Bill Connelly For College Football Commissioner

We live in a divided America. Our cultural and economic differences are as stark as they have been in decades. Short-term self-interest distracts us from long-term goals. We’ve been allowed to create our own realities, independent of facts.

This is unsustainable. And if we want to guarantee a healthy future, we need to make hard decisions that the people in charge are incapable of making.

And that is why I, Bill Connelly, am running … for college football commissioner.

This position does not exist. And there would not be an election if it were to exist. But I am announcing my candidacy all the same.

We need someone we can trust to watch over all of college football. That person might as well be me.

— William Douglas Connelly

Bill Connelly Signature

This is my vision for college football.

Why a commissioner?

You don't think we need a commissioner and a set of rules to make things even? We're the only sport in America that doesn't have the same set of rules for everybody that plays. Everybody goes to their own neighborhood and makes their own little rules.

— Florida State head coach Jimbo Fisher

It would make the absolute most sense. We're no longer complete and separate entities. We're all feeding into one system.

— Stanford head coach David Shaw

Somebody could finally say, 'Well, I listened to everybody, but here's what we need.’ When you have one voice, it just helps you. Instead of, 'The Big 12 says they want this, and then the SEC, nah, we hate that. And the Pac-12 says this.'

— TCU head coach Gary Patterson

We speak in factions. That's the problem.

— Michigan State head coach Mark Dantonio

The integrity of the game ... that's bigger than all this. That's what somebody should do. Who's doing that? I don't know, because right now everybody is politicking for their conference. There needs to be a college football commissioner.

— Alabama head coach Nick Saban

College football’s factional nature is counter-productive on big issues like player compensation and flavor-of-the-month topics like satellite camps. Schools and conferences speak for themselves, public bickering ensues, and a short-term patch is applied. There is no single voice atop this sport, no influence representing every walk of football life.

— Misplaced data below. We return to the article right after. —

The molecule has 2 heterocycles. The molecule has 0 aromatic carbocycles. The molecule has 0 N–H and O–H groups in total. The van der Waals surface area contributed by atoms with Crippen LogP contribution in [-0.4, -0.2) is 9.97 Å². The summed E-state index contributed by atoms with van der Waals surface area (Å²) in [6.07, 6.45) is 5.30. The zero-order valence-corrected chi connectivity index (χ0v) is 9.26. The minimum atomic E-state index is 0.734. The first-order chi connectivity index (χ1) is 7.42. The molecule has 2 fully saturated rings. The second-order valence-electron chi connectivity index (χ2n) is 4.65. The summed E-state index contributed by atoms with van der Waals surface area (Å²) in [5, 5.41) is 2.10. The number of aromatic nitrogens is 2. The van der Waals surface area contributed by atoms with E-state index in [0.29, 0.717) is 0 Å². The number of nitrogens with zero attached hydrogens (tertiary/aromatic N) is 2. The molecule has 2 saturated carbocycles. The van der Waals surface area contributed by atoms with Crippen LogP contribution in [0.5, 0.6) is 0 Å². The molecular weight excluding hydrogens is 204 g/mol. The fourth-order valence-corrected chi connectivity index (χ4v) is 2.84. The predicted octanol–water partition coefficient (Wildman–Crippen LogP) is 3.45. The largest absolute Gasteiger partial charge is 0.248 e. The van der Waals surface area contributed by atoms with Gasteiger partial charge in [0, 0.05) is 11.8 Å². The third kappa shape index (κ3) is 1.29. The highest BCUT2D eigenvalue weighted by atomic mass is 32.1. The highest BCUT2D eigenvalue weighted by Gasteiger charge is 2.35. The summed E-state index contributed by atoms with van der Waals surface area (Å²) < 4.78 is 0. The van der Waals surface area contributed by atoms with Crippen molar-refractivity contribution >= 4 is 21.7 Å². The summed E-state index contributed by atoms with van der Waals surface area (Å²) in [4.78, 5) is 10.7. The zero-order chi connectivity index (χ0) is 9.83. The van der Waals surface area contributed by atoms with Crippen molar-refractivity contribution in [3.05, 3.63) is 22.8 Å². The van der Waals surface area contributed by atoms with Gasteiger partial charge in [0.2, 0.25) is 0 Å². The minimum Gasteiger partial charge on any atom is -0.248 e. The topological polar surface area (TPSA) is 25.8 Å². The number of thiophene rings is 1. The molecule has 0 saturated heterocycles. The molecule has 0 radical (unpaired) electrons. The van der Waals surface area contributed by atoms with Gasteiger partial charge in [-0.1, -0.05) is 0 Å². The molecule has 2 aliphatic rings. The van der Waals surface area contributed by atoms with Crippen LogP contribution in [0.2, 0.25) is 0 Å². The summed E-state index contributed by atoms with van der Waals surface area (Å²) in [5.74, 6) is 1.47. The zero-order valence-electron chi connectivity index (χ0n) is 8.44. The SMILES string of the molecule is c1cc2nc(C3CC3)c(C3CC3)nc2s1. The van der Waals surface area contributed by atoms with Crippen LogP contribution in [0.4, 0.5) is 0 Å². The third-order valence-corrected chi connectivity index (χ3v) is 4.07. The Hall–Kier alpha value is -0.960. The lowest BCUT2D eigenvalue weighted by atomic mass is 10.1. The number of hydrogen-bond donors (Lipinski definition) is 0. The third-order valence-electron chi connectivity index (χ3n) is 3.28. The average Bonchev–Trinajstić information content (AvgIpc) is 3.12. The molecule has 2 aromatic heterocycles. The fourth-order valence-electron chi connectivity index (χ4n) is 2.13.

As with the country, we choose stopgaps because they’re easier. They don’t require fundamental change. Stopgaps tend to benefit those at the top. As money consolidates, lesser programs find it more difficult to survive.

You want to know how a sport as popular as football slides into lower relevance? Try this:

  • More programs decide it isn’t worth the financial investment.
  • That results in fewer football scholarships.
  • Less opportunity means less reason to pursue the sport.
  • More elite athletes play other sports.

As we clarify the dangers of football, we find ourselves in a tenuous time. For the sport to remain healthy, we have to minimize physical risks and we have to make sure young people have a reason to play.

We hear complaints about a “war on football,” but they center on whether safety concerns are overblown. Never mind the ridiculousness of debating whether to protect a sport’s combatants; the actual war on football is one of attrition. By consolidating power and using short-term stopgaps, we are contributing to it.

College football needs someone to make long-term decisions. College football needs someone who can reflect the interest of programs at every level: Alabama, Alabama-Birmingham, North Alabama, and all.

I am here to serve.

What do I stand for? What is my platform?

In a single sentence: A college football commissioner should ensure as many athletes as possible can get legitimate educations and set themselves up for success after graduation.

But that takes some unpacking, doesn’t it?

As many athletes as possible

That means ensuring financial viability, which means making sure revenue streams adapt to a changing media landscape, creating a fan-friendly product, and making sure that as many schools as possible can offer scholarships.

That requires a framework for financial health that goes far beyond FBS’ power conferences. That’s why the position I am creating is commissioner of all college football, not just part of Division I. If you are talking about the future of the sport, that goes far beyond 60 or so teams.

Legitimate education

That means ensuring real educational opportunities for those who want them.